Friday, April 14, 2017

NY Governor Cuomo Weak on Public Education by Bernard Gassaway

Andrew M. Cuomo has had nearly two terms as governor to significantly improve public education in New York. He has failed to use his bully pulpit to promulgate policies to improve student outcomes. New York’s average student performance for reading and mathematics remains less than 50% proficiency.

While Cuomo is articulate in his criticism of failing schools, and what is needed to improve them, he has not acknowledged his inability to be a change agent for public education.

Below are education-related excerpts from Cuomo’s seven State of the State addresses, from 2011 to 2017. Note that his education agendas have focused on higher education, early childhood education, funding, failing schools, charter schools, technology, teacher training and evaluation.

“Higher education will be the key economic driver. We look to partner with our great SUNY system, especially across upstate New York in making this a reality. They will provide both intergovernmental and intra-governmental coordination and be one-stop shops.”

“We need a meaningful teacher evaluation system.”

“We need better teachers. Teaching is one of the most important professions in society. We must attract and incentivize the best to become teachers. We need to overhaul the teacher training and certification process, increase admission standards, and we should implement a bar exam type test that every teacher takes and must pass before we put them in a classroom to teach our students.”

“The next step now in our journey is to reinvent our classrooms with new technology. We must transform our classrooms from the classrooms of yesterday to the classrooms of tomorrow.”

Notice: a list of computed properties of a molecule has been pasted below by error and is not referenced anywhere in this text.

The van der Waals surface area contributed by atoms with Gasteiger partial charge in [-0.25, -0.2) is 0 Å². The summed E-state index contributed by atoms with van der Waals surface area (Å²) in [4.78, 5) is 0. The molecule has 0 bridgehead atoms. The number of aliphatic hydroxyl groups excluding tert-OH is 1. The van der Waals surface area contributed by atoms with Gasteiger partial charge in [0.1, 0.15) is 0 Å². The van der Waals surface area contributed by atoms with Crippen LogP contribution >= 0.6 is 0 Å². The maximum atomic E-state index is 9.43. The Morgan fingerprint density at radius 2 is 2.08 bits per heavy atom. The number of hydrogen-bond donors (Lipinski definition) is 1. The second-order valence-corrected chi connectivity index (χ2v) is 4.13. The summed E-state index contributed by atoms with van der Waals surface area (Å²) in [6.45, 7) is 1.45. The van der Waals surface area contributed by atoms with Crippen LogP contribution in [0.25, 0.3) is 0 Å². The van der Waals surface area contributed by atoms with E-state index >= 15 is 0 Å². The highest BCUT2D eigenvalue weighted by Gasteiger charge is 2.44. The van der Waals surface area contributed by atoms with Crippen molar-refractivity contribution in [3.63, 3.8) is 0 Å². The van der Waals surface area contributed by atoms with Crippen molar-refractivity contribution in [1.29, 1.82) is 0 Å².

“We are proposing that we will pay full tuition for SUNY or CUNY for top graduates if they commit to going to teach in New York schools for five years. And we will create a residency program to give teachers early training just the way we do with doctors.”

“…We have committed $1.5 billion to phase-in full day Pre-K for four year olds and we are excited about that. We’ll invest another $365 million this year in Pre-K for four year olds but we also want to take the next step and start designing programs – not for four year olds – but for three year olds.”

“To ensure that charter schools are serving all of the public, we will propose an innovative anti-creaming legislation to ensure charters are teaching their fair share of high needs populations, English language, learning disabled and free lunch so no one can say that the charter schools aren’t taking the same cross-section of public students that the public schools have.”
“Let’s dedicate $100 million to transform every failing school in New York into a comprehensive, holistic, full-service community school and change the basic education system in this state and stop the cycle of incarceration in this state and paying for problems, rather than stopping the problems at an early age.”

“I am proposing tuition free college at our SUNY and CUNY schools and our community colleges for students or families making up to $125,000.”


When it comes to education, it is clear that Cuomo lacks either the authority or influence to significantly improve education outcomes for public school children in New York. While Cuomo should be given credit for saying the right things, he fails to earn credit for doing the right thing when it comes to education. This is unfortunate because as a state, we have too much to lose.  As Cuomo stated in 2012, “The future of our state depends on our public schools. A strong, effective school system is the hallmark of a healthy democracy.”

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